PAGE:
September 19, 2007
And I welcome you to an appropriations committee hearing room in the Senate. It's nice to have an appropriation committee hearing room for a proceeding like this, an important proceeding. It doesn't cost the government any money.
But after that glowing introduction, I don't have very much to say; you've taken all my lines, but on a serious note I'm very delighted to be here and I thank the commission for what you are doing. We're about to celebrate the 10th anniversary of the International Religious Freedom Act, which Congressman Wolf and I had produced coordinately in the House and Senate. And it is very, very important work that you are undertaking. And I want to thank my longstanding friend Commissioner Leonard Leo for alerting me to the fact that you were here today and would be willing to hear a few comments from me.
The subject, which you are addressing, the sectarian violence in Iraq is one of overwhelming importance. Great humanitarian tragedy in that country today with the factionalism and with the battles among the Shi'ites and the Sunnis and the Kurds and with religious persecution the nth degree; they're not only persecuting, but they are annihilating as a form of genocide that they are undertaking there to the present time. And it is something which really requires a lot more attention from the United States. And the United States Congress, in a sense, has delegated a good bit of the important work to this commission; so, I'm glad to see you in session and hearing a very distinguished array of witnesses today.
The Judiciary Committee had a hearing in January on the subject of focused public attention and we need to get the White House more involved. We need to get the president more involved. When he speaks on the problems in Iraq, it would be helpful, I think, to note the refugee problem. And when you talk about mass migration, I was in the area in December and talking about the Mideast peace process with Syrian President Bashir Assad and he complains very strongly about the immigration problem there. Our figures listed at 700,000 who have gone from Iraq to Syria. He claims it's more like a million. And the United States has not been as open or forthcoming as the United States should be. I checked the statistics and found that since 2003, only 466 of these immigrants have been admitted to the United States, and last year, only 202 out of a quota of some 70,000.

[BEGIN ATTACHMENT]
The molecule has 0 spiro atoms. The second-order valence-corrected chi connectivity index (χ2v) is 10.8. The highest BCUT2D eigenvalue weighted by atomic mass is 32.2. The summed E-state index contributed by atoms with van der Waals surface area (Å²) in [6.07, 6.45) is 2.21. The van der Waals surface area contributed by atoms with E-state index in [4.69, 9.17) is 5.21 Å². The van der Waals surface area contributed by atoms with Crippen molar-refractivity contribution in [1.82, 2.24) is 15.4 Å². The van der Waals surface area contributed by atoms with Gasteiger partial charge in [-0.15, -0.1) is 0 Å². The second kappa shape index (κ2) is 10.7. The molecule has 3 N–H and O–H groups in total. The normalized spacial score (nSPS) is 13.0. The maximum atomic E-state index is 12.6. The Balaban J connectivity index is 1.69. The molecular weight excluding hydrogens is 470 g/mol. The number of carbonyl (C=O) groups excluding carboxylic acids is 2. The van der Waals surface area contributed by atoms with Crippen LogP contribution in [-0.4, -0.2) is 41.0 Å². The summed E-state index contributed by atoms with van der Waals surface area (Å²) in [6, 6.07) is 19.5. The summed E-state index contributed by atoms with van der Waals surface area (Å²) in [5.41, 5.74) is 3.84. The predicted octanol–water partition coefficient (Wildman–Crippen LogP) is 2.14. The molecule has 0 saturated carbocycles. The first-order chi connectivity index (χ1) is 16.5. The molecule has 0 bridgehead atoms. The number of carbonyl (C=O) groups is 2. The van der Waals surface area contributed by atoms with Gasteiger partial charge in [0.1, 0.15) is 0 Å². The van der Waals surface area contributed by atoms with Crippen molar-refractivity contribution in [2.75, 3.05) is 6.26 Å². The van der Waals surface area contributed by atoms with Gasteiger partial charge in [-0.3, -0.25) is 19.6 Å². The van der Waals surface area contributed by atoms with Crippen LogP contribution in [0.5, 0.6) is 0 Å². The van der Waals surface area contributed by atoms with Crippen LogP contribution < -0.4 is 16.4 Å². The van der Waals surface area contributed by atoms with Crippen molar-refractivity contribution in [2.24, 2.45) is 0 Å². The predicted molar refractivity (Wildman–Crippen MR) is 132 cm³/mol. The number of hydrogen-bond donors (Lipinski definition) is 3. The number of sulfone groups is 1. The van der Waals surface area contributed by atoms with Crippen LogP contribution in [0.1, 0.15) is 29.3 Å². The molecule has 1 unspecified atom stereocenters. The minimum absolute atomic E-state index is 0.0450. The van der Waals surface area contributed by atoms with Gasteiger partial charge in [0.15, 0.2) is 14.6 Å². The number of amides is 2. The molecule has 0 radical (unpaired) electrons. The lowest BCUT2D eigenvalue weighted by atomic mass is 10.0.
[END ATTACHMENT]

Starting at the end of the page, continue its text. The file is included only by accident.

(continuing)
So, our country should be doing a great deal more. And one of the items that is very, very problemsome, there are Iraqis who are cooperating with the United States on our efforts and once their identities are determined, they're at risk and they're being murdered and it is not a matter solely of humanitarian concern for those individuals, it is a matter of what we owe them. When they help us, we ought not to leave them at the peril of assassins, which is what is happening at the present time. So this is a matter which requires a great deal more concerted attention.
One item that I would suggest is that this distinguished commission get behind immigration reform in the United States, which should have a provision to deal with immigration from Iraq. As you know, we passed a bill in the Senate last year, the bill was passed in the House, but they could not be reached to reconciled; a little thing called politics came into play in the rotunda before there could be a conference report. Now this year, the Senate bill was defeated because of the contention of amnesty. And I have circulated a study bill which makes two changes.
As much as I dislike to have done so, I have eliminated citizenship and have only sought to eliminate the fugitive status of the immigrants so that the employers could not threaten to blackmail them into substandard living conditions and wages and so they would come out of the shadows and that we could register them, get them to pay their taxes, identify those who are criminals - you can't deport 12 to 20 million but you could deport the criminals. But I tell you just a little bit about the bill because I've talked to the majority leader Senator Leahy who chairs Judiciary and Senator Kennedy who's on the subcommittee, and we really need to bring the bill back. And that bill could deal with this issue to some extent in Iraq; can't be a total problem solver but it would take up and perhaps provide some suggestions and some recommendations.
Now those were my thoughts, distinguished commissioners. I again thank you for the work you're doing. When I say what is happening is the result of a legislation which Congressman Wolf and I pursued, I'm very pleased to have been a part of it. I thank you for putting me on the dais though I would've been pleased to have been at the witness table and I would submit myself to your questions, running the risk that you might have some probing questions for me as I do, on rare occasion, for witnesses.